Perhaps one of the biggest advantages of living in the San Diego area is that we have access to numerous hiking trails and gorgeous outdoor scenery. While there are plenty of options if you want to step outside and get a bit of exercise, Point Loma is one of our favorites. Here’s why.
About Cabrillo National Monument
As you may know, Cabrillo National Monument is the sole such National Park-designated property in San Diego. It was created to memorialize Juan Rodriguez Cabrillo’s original West Coast landing back in 1542. This National Monument includes several key features: tide pools, the Point Loma Lighthouse, an information center with gift shop, several hiking trails, guided tours and a majestic statue of the explorer. You can drive into Cabrillo National Monument, then decide which areas you’d like to visit and which trails you’d prefer to hike. It is located just beyond the naval base and Fort Rosecrans National Cemetery.
What We Love Best About Point Loma
If breathtaking scenery is what you are seeking, it’s hard to beat the hiking trails to Point Loma, which follow a brief portion of the Pacific Ocean coastline. A trip to Point Loma can easily encompass an entire day’s worth of activities, starting with a lovely hike and ending with a trip to the sea caves to explore tide pools. Weekdays are obviously less busy, but if your only chance to visit is on a weekend, arrive as early as possible.
As far as accessing a beach for swimming or sunbathing, Point Loma is not it. Instead, you will find tide pools that reveal their unique collection of near shore creatures at low tide, lit by the golden and russet hues of a San Diego sunset. If large mammals are more your thing, be sure to view the Whale Watch Overlook.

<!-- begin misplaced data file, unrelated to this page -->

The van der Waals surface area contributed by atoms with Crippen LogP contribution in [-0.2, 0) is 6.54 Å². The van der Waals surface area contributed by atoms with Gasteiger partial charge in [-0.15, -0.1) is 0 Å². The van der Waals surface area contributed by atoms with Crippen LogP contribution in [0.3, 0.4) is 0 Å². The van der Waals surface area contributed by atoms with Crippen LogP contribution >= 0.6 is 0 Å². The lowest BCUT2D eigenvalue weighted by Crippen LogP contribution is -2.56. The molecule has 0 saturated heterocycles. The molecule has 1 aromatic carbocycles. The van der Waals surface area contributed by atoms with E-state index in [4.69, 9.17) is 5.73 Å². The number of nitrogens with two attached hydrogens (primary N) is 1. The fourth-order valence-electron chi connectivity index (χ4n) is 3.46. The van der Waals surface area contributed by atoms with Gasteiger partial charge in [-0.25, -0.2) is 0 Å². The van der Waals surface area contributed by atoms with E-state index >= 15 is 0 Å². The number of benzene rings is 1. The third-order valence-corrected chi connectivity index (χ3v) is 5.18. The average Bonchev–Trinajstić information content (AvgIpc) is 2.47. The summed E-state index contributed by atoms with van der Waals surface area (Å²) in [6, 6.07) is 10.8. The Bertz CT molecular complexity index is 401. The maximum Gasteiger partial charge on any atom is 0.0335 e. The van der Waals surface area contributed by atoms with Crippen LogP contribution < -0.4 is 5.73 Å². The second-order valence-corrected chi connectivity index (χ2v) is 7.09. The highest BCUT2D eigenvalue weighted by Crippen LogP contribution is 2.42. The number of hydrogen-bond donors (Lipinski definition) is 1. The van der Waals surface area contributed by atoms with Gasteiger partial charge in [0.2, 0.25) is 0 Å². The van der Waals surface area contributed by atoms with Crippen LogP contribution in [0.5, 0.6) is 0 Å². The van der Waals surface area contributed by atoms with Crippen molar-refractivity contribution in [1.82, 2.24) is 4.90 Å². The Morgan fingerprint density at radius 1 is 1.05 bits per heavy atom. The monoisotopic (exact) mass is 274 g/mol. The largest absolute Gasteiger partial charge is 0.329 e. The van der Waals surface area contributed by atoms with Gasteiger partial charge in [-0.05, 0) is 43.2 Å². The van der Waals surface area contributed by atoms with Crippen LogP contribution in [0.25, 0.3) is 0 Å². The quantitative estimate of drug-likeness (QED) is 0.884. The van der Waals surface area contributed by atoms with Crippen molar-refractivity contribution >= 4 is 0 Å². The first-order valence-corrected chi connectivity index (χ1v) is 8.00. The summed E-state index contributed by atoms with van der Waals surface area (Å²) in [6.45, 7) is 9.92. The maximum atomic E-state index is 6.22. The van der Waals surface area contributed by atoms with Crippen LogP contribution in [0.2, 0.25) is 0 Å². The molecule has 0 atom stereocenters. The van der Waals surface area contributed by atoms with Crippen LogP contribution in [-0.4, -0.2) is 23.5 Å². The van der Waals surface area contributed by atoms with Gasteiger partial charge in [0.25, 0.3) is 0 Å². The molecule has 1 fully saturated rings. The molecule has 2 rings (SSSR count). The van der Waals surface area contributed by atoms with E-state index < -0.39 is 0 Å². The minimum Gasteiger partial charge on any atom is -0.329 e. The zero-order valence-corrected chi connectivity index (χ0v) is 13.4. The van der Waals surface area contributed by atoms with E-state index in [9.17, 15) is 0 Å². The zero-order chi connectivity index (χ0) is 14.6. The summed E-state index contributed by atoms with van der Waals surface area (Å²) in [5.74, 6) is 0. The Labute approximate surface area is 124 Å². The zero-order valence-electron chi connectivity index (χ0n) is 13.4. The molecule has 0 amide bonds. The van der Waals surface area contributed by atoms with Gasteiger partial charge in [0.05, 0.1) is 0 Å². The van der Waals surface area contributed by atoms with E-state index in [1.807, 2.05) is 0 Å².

Head for one or all of the walking trails that follow the bluffs on the monument’s west side. That is also where you will find the historic and now defunct Point Loma Lighthouse, a well-preserved 1855 building which includes the keeper’s residence. The culmination of the trail ends at the big stone statue dedicated to Cabrillo. Along the way, gorgeous and long-ranging views of Coronado Island, the navy base, San Diego’s skyline and downtown and even old Mexico inspire moments to stop and take in the scope of varied scenery. The Bayside Trail is your best chance for spotting wildlife – an anomaly in a large urban area such as San Diego – and an expansive view of San Diego Bay.
An additional bonus is that if you are a history buff, you can tour an authentic WWII bunker every second and fourth Saturday of the month and a military history exhibit that covers the role played by Point Loma in both World Wars.
Cabrillo National Monument/Point Loma is representative of some of the best places locally to find gorgeous scenery, history, native wildlife and get in a healthy hike or two – and that’s why we count it as one of our personal favorites.